Guyana soon to test for HIV viral load

The Ministry of Health is in the process of acquiring a machine that will test the viral load of patients with the Human Immuno-deficiency Virus (HIV).

This test allows medical practitioners to determine the amount of HIV in a patient’s blood. Viral load also predicts how quickly the disease will progress. This tracks the efficiency of treatment a patient is receiving.

Minister, Dr Frank Anthony on Friday said funds have been allocated in this year’s budget to purchase the machine.

HIV Viral Load Test

Guyana is working to achieve the UNAIDS 95-95-95 by 2025 target which outlines that by the target date, 95 per cent of persons with HIV should know their status, 95 per cent should be on treatment with 95 per cent viral suppression rate.

Measuring the third target of 95 per cent viral load suppression is a challenge that the ministry is looking to overcome with the purchase of the machine.

“Recognising that’s an issue and we would not be ready to accurately monitor this third 95, the ministry has taken a decision to buy a viral load machine so that we can do those testing, in country, currently, if somebody would require to know how well they are doing on their viral load they would have to do that test privately and it’s a very costly test,” Dr Anthony explained.

He noted that Guyana is making progress with the other two targets.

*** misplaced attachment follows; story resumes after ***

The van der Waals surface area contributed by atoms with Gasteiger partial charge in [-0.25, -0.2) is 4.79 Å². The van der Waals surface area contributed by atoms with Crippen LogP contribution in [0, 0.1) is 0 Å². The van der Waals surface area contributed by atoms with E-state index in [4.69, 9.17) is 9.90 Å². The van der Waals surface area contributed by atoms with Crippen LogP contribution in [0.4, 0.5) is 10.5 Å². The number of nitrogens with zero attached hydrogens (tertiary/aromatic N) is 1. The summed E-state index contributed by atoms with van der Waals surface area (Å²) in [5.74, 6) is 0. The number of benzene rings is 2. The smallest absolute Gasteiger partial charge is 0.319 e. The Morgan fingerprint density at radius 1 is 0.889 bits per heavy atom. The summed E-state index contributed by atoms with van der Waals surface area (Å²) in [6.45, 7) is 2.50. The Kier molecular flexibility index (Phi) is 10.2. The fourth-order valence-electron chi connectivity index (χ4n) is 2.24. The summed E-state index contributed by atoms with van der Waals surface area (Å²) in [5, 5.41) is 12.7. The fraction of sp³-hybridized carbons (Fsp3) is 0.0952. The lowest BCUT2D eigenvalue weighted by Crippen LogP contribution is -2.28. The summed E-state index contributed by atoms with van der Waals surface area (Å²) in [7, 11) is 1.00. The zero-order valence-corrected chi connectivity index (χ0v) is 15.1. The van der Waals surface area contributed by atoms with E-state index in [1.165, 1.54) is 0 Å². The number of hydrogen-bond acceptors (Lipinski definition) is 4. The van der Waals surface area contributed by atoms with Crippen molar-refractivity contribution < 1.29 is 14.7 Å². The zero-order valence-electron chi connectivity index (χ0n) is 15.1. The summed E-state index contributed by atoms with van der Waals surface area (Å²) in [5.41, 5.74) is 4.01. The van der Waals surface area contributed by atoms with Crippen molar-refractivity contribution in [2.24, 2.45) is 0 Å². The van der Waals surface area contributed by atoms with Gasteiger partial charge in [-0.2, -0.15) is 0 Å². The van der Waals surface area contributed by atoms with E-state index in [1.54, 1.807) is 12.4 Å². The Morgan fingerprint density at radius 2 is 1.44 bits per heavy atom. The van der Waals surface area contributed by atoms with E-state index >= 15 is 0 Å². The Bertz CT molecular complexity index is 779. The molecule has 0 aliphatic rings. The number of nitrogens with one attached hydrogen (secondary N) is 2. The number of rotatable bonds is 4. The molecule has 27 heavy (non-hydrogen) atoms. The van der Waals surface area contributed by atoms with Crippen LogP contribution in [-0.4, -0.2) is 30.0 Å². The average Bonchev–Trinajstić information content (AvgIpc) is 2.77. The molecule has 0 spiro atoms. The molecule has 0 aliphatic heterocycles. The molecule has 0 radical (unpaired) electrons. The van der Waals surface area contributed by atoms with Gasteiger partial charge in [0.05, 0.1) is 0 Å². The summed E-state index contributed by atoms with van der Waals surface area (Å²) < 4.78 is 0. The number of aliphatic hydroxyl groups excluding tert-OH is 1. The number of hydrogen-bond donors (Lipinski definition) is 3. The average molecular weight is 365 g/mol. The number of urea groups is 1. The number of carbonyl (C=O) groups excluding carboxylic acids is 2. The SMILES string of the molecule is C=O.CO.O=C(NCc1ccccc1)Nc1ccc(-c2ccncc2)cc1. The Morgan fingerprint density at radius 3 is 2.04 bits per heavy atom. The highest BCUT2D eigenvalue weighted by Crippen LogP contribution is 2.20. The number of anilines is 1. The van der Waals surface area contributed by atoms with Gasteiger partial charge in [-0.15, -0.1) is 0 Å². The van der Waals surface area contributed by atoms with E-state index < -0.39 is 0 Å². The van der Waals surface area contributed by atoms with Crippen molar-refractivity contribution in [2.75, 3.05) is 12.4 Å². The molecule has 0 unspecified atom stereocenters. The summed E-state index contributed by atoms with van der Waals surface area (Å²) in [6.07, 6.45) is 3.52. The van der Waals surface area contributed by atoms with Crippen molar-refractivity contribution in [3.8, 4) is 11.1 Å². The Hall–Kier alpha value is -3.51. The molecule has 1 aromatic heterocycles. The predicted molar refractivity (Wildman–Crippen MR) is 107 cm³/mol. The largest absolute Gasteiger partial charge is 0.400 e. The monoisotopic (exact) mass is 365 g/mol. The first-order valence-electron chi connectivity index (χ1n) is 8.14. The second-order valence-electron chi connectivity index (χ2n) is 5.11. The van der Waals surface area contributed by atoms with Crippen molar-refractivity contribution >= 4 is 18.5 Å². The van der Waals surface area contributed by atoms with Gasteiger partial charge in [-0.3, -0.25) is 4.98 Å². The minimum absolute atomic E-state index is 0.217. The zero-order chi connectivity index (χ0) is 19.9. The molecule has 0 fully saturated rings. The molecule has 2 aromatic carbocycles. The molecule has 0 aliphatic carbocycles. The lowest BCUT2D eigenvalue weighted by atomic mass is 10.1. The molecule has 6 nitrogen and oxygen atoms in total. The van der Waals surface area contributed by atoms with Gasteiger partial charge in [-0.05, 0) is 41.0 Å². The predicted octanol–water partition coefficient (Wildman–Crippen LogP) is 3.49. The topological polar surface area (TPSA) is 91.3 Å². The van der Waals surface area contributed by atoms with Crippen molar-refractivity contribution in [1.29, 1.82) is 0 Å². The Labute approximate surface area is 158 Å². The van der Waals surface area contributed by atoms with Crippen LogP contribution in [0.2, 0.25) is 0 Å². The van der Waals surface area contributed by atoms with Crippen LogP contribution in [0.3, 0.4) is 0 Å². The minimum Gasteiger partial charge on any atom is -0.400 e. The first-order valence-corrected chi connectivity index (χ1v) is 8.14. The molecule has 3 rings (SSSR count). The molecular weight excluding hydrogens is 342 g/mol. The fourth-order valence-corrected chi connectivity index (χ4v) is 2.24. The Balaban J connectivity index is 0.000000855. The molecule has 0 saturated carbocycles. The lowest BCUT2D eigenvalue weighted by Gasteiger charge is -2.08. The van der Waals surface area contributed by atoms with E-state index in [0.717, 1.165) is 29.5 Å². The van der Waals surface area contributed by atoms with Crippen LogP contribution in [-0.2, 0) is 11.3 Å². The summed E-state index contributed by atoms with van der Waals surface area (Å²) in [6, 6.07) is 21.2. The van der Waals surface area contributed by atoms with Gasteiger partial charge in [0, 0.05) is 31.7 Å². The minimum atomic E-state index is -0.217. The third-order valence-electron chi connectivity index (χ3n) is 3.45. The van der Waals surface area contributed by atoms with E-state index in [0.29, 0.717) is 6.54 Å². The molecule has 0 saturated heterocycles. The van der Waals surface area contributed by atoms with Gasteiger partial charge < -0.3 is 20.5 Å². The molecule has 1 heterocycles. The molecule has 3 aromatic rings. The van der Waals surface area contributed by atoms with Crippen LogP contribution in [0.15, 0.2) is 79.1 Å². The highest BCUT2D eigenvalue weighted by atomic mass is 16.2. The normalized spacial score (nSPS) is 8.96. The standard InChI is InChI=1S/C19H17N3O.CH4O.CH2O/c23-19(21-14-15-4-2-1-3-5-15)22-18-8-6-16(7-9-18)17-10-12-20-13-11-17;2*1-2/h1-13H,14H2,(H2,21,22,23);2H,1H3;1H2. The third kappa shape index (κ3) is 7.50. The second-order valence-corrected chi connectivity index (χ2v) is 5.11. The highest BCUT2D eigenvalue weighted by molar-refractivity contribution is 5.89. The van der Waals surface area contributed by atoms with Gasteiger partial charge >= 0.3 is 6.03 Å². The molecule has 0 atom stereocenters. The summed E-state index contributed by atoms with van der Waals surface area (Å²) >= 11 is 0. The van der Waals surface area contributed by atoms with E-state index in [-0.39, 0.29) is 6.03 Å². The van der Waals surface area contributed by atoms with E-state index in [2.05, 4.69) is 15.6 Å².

“Guyana has done well in the first 95, and that is we have most of the people who are HIV positive know their status, I think we are about 93 per cent of those persons would know their status. In terms of treatment, we have a little bit more to go, especially during Covid because when we had high numbers, during Covid we had a fall out for some people, they didn’t come back to get treatment and we are now trying to bring them back into the clinic,” the Health Minister said.

With regards to testing the CD4 count of an HIV positive person, Dr Anthony said this is only necessary if that person has not been taking the required medication or has other complications.

“CD4 was an important parameter that was used in monitoring HIV patients because when you have HIV these cells tend to be lower, however in terms of treating patients, this is no longer that significant because at one time for you to go on treatment, your CD4 had to be less than 200, then they shifted that to make it 500 and so forth, so it was used as a parameter to put people on treatment, that’s not what we are doing now,” Dr Anthony said.

The CD4 count shows how robust a person’s immune system is. The higher the count the healthier a person is.

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